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Reflecting on a Journey: History of the European Media Freedom Act (EMFA)

22. March 2024

In light of the recent adoption of the European Media Freedom Act (EMFA) by the European Parliament, it’s worth reflecting on the journey that led to its creation and considering what are the next steps.


The European Commission (EC) has not had many available instruments or legal frameworks to act on matters related to media freedom. While individual Member States address pluralism and media freedoms in their national legislation, media freedom has not been given an effective legal framework of its own at the EU level – until now. As an area usually reserved to the authority of Member States, who are required to comply with the Charter of Fundamental Rights of the European Union, the effectiveness of the mechanisms in place to ensure their compliance has proven inadequate (see, for instance, the application of Article 7 in the EU Treaties for the case of Poland and Hungary).

Initial call for action

Matters relating to the media have traditionally been the competence of member states, however, but, such is the threat posed to media freedom that an EU-wide action has become necessary to protect Europe’s democratic values. Therefore, on 16 September 2022, the European Commission published the proposal for a regulation “establishing a common framework for media services in the internal market (European Media Freedom Act – EMFA) and amending Directive 2010/13/EU” (the Audiovisual Media Services Directive). The Global Forum for Media Development issued a joint statement together with journalists, media freedom, and human rights organisations in welcoming the European Commission’s European Media Freedom Act, an initiative to strengthen the free and pluralistic media system and the commitment to protect journalists and editorial independence within the European Union.  The EMFA has identified many of the key issues where the EU and member states must urgently act in order to protect media freedoms.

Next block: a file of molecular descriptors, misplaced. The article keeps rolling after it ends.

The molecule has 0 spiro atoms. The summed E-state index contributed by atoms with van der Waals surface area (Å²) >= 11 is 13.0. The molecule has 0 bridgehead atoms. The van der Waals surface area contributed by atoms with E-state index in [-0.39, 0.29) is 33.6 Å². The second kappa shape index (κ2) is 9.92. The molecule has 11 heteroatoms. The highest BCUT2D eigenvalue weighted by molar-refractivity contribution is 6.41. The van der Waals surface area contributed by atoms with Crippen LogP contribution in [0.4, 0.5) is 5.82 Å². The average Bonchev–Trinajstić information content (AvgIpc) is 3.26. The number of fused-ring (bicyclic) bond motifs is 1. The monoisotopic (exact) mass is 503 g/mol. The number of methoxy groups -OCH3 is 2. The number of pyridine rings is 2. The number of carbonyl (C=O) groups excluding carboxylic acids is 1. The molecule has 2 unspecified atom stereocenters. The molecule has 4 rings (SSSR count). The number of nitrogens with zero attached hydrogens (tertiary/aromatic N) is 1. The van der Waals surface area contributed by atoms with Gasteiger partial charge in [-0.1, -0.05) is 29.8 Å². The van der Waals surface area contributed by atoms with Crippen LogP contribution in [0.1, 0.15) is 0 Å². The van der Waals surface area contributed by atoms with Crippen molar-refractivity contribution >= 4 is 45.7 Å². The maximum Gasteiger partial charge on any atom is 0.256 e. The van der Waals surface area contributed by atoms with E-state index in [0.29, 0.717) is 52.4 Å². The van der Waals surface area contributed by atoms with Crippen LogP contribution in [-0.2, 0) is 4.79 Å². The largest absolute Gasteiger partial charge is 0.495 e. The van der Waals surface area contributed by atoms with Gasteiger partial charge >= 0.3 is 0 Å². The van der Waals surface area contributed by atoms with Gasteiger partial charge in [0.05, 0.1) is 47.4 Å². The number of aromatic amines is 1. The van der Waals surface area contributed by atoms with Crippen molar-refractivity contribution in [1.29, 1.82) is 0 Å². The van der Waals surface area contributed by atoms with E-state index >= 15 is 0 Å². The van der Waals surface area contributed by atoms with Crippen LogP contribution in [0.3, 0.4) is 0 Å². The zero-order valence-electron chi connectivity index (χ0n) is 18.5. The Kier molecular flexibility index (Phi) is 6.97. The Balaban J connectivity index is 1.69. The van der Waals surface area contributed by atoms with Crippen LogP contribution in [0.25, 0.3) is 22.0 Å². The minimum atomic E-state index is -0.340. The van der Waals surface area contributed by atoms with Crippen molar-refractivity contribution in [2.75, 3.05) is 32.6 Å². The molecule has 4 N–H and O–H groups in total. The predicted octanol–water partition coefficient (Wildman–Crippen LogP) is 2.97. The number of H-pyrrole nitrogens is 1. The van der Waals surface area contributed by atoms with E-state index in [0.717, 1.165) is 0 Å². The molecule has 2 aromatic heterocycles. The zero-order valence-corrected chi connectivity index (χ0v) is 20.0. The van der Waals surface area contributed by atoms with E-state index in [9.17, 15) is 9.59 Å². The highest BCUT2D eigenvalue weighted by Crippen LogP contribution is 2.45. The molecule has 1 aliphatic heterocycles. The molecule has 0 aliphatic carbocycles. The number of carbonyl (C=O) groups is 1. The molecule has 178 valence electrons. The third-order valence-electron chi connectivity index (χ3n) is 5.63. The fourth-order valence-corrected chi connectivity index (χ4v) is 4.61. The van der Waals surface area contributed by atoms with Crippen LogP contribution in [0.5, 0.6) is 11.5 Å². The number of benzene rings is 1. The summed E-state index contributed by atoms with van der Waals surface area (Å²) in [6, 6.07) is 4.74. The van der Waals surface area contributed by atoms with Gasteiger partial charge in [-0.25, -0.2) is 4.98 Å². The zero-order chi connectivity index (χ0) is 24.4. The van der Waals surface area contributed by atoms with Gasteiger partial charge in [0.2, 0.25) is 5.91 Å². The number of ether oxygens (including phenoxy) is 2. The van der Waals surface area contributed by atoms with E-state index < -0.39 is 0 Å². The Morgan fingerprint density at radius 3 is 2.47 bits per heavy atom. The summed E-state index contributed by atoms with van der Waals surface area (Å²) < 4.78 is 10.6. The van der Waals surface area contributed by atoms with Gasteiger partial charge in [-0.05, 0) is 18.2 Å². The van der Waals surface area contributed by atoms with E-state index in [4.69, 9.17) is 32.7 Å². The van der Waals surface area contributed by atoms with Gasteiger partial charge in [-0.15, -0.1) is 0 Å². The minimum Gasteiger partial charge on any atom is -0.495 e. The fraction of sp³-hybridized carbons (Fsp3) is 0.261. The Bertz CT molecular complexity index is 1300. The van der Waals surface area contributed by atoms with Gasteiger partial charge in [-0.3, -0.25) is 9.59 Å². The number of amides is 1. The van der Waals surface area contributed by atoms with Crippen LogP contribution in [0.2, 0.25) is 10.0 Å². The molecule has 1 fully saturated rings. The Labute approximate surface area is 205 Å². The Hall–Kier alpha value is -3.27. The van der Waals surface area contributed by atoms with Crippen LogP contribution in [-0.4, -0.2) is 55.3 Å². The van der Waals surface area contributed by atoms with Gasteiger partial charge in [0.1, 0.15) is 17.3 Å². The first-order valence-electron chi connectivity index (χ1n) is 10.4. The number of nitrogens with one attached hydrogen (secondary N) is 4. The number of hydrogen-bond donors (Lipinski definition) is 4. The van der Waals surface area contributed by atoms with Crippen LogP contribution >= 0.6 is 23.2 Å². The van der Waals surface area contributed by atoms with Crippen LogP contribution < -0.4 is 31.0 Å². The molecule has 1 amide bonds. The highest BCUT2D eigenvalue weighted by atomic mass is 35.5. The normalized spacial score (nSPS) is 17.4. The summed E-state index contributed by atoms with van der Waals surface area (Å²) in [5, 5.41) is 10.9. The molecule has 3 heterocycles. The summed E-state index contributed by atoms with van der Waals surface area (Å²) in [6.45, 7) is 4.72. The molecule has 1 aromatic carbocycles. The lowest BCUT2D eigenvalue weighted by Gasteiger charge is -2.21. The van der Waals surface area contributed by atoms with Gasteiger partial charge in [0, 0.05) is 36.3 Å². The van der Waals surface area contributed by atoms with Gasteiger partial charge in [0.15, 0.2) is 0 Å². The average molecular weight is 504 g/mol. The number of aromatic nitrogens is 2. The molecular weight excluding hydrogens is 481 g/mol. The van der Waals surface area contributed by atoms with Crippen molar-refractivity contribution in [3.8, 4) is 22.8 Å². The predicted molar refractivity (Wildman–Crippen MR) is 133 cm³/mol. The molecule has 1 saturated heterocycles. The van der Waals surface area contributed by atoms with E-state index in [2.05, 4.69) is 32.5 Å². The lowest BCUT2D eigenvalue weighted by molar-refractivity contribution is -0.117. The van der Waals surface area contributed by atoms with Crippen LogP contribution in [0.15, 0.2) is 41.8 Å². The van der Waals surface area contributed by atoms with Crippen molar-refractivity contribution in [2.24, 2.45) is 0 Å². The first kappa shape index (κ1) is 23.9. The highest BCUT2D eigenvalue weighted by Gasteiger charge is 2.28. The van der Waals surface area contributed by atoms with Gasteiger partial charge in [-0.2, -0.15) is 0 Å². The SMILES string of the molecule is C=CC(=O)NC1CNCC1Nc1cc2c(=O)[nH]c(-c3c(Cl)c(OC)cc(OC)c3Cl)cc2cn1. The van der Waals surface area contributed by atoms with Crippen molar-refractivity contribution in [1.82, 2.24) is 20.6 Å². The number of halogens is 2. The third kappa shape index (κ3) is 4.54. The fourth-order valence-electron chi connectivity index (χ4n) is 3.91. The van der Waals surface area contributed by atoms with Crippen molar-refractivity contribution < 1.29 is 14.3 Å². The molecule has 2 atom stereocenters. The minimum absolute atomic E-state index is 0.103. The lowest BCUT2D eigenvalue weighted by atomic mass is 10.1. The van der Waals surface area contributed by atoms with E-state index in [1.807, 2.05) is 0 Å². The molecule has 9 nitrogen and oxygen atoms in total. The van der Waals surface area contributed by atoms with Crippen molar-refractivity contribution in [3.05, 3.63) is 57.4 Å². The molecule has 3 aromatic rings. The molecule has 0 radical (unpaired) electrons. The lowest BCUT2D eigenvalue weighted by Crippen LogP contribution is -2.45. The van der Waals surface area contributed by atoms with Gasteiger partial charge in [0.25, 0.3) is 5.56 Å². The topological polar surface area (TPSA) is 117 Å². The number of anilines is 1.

Development and Drafting

In 2023, the European Commission opened the feedback period on the European Media Freedom Act. The results of this consultation were presented to the European Parliament and the Council, contributing to the legislative debate.

This regulation was about to create the first European legal framework to protect journalists and media service providers from intrusive surveillance technologies. In line with this, in September 2023 GFMD joined 79 media, journalists, and human and digital rights organisations that are calling on MEPs in an open letter to ensure that the regulation achieves what it set out to do by including a full ban on the use of spyware against journalists.

Despite the ongoing challenges, the collaborative efforts of the European Federation of Journalists and other organisations within the EU Media Advocacy Working Group have been commendable. Over the past two years, the EU Media Advocacy Working Group, spearheaded by GFMD, has actively engaged in influencing and refining the proposed legislation. Regular meetings, both online and in-person, have fostered a positive atmosphere of collaboration, allowing diverse organisations to work transparently towards common goals. The collective efforts of the working group stand as a testament to the power of collaboration in safeguarding media freedom. As the final negotiations approached, organisations involved remained steadfast in their commitment to ensuring that the European Media Freedom Act reflected the principles of protecting journalists, limiting spyware use, and promoting transparent and sustainable funding for public service media.


EMFA is adopted

European Parliament’s voting for the EMFA

On March 13, 2024, the EMFA was adopted by the European Parliament, with an overwhelming majority, receiving 464 votes in favour, 92 against, and 65 abstentions. Once officially adopted and published in the Official Journal of the European Union, the Regulation will be binding in its entirety; it will be applicable in all Member States after 15 months. However, some specific provisions will have a different date of entry into application, for instance: 12 months as regards the provisions on regulatory cooperation between media regulators and 36 months regarding the customisation right.